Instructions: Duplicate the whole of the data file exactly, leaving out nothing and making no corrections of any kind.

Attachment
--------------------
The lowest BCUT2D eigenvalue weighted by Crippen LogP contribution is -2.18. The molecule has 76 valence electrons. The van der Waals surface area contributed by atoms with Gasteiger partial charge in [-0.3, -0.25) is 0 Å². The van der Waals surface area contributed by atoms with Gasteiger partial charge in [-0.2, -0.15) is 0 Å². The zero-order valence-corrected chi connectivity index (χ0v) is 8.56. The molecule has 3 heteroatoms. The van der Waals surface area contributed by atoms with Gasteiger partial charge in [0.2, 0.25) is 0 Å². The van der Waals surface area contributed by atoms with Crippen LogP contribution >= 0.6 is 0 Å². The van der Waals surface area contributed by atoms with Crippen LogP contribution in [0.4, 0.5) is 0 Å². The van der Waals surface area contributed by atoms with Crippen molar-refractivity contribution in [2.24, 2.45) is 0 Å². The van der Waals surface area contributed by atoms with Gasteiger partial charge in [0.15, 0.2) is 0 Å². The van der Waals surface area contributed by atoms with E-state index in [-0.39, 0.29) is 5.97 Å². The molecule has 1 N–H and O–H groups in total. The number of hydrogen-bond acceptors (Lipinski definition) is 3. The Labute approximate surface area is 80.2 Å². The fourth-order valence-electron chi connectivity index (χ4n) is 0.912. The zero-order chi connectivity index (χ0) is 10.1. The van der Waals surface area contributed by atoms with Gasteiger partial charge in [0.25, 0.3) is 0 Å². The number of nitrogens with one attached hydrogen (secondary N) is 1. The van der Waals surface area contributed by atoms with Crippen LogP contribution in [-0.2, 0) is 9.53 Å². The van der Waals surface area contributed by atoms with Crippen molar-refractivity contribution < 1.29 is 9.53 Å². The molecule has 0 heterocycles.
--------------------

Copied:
The lowest BCUT2D eigenvalue weighted by Crippen LogP contribution is -2.18. The molecule has 76 valence electrons. The van der Waals surface area contributed by atoms with Gasteiger partial charge in [-0.3, -0.25) is 0 Å². The van der Waals surface area contributed by atoms with Gasteiger partial charge in [-0.2, -0.15) is 0 Å². The zero-order valence-corrected chi connectivity index (χ0v) is 8.56. The molecule has 3 heteroatoms. The van der Waals surface area contributed by atoms with Gasteiger partial charge in [0.2, 0.25) is 0 Å². The van der Waals surface area contributed by atoms with Crippen LogP contribution >= 0.6 is 0 Å². The van der Waals surface area contributed by atoms with Crippen LogP contribution in [0.4, 0.5) is 0 Å². The van der Waals surface area contributed by atoms with Crippen molar-refractivity contribution in [2.24, 2.45) is 0 Å². The van der Waals surface area contributed by atoms with Gasteiger partial charge in [0.15, 0.2) is 0 Å². The van der Waals surface area contributed by atoms with E-state index in [-0.39, 0.29) is 5.97 Å². The molecule has 1 N–H and O–H groups in total. The number of hydrogen-bond acceptors (Lipinski definition) is 3. The Labute approximate surface area is 80.2 Å². The fourth-order valence-electron chi connectivity index (χ4n) is 0.912. The zero-order chi connectivity index (χ0) is 10.1. The van der Waals surface area contributed by atoms with Gasteiger partial charge in [0.25, 0.3) is 0 Å². The number of nitrogens with one attached hydrogen (secondary N) is 1. The van der Waals surface area contributed by atoms with Crippen LogP contribution in [-0.2, 0) is 9.53 Å². The van der Waals surface area contributed by atoms with Crippen molar-refractivity contribution < 1.29 is 9.53 Å². The molecule has 0 heterocycles.